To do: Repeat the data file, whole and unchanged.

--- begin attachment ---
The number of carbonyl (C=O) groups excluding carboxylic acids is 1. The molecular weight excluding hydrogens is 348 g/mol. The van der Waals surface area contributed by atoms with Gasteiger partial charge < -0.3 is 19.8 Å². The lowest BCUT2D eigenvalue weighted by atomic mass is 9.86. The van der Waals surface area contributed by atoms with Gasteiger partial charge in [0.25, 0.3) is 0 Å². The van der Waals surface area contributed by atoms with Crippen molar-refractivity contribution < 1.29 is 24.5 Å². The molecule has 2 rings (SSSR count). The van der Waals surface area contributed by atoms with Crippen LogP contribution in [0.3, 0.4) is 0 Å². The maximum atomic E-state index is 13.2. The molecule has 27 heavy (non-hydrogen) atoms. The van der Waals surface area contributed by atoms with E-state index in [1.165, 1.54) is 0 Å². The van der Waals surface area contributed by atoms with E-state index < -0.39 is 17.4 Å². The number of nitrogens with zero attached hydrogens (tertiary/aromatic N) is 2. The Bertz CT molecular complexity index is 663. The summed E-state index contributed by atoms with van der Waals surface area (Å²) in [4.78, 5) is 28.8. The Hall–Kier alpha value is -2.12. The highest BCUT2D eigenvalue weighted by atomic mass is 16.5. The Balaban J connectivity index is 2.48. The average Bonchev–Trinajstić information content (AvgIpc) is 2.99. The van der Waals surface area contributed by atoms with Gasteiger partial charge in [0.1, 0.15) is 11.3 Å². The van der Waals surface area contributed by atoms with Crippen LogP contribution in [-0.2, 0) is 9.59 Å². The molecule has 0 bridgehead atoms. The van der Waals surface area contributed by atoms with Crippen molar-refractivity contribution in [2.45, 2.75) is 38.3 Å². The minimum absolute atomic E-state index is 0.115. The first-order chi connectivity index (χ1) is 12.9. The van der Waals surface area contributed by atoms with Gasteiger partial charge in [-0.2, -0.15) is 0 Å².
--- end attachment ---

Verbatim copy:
The number of carbonyl (C=O) groups excluding carboxylic acids is 1. The molecular weight excluding hydrogens is 348 g/mol. The van der Waals surface area contributed by atoms with Gasteiger partial charge < -0.3 is 19.8 Å². The lowest BCUT2D eigenvalue weighted by atomic mass is 9.86. The van der Waals surface area contributed by atoms with Gasteiger partial charge in [0.25, 0.3) is 0 Å². The van der Waals surface area contributed by atoms with Crippen molar-refractivity contribution < 1.29 is 24.5 Å². The molecule has 2 rings (SSSR count). The van der Waals surface area contributed by atoms with Crippen LogP contribution in [0.3, 0.4) is 0 Å². The maximum atomic E-state index is 13.2. The molecule has 27 heavy (non-hydrogen) atoms. The van der Waals surface area contributed by atoms with E-state index in [1.165, 1.54) is 0 Å². The van der Waals surface area contributed by atoms with E-state index < -0.39 is 17.4 Å². The number of nitrogens with zero attached hydrogens (tertiary/aromatic N) is 2. The Bertz CT molecular complexity index is 663. The summed E-state index contributed by atoms with van der Waals surface area (Å²) in [4.78, 5) is 28.8. The Hall–Kier alpha value is -2.12. The highest BCUT2D eigenvalue weighted by atomic mass is 16.5. The Balaban J connectivity index is 2.48. The average Bonchev–Trinajstić information content (AvgIpc) is 2.99. The van der Waals surface area contributed by atoms with Gasteiger partial charge in [0.1, 0.15) is 11.3 Å². The van der Waals surface area contributed by atoms with Crippen LogP contribution in [-0.2, 0) is 9.59 Å². The molecule has 0 bridgehead atoms. The van der Waals surface area contributed by atoms with Crippen molar-refractivity contribution in [2.45, 2.75) is 38.3 Å². The minimum absolute atomic E-state index is 0.115. The first-order chi connectivity index (χ1) is 12.9. The van der Waals surface area contributed by atoms with Gasteiger partial charge in [-0.2, -0.15) is 0 Å².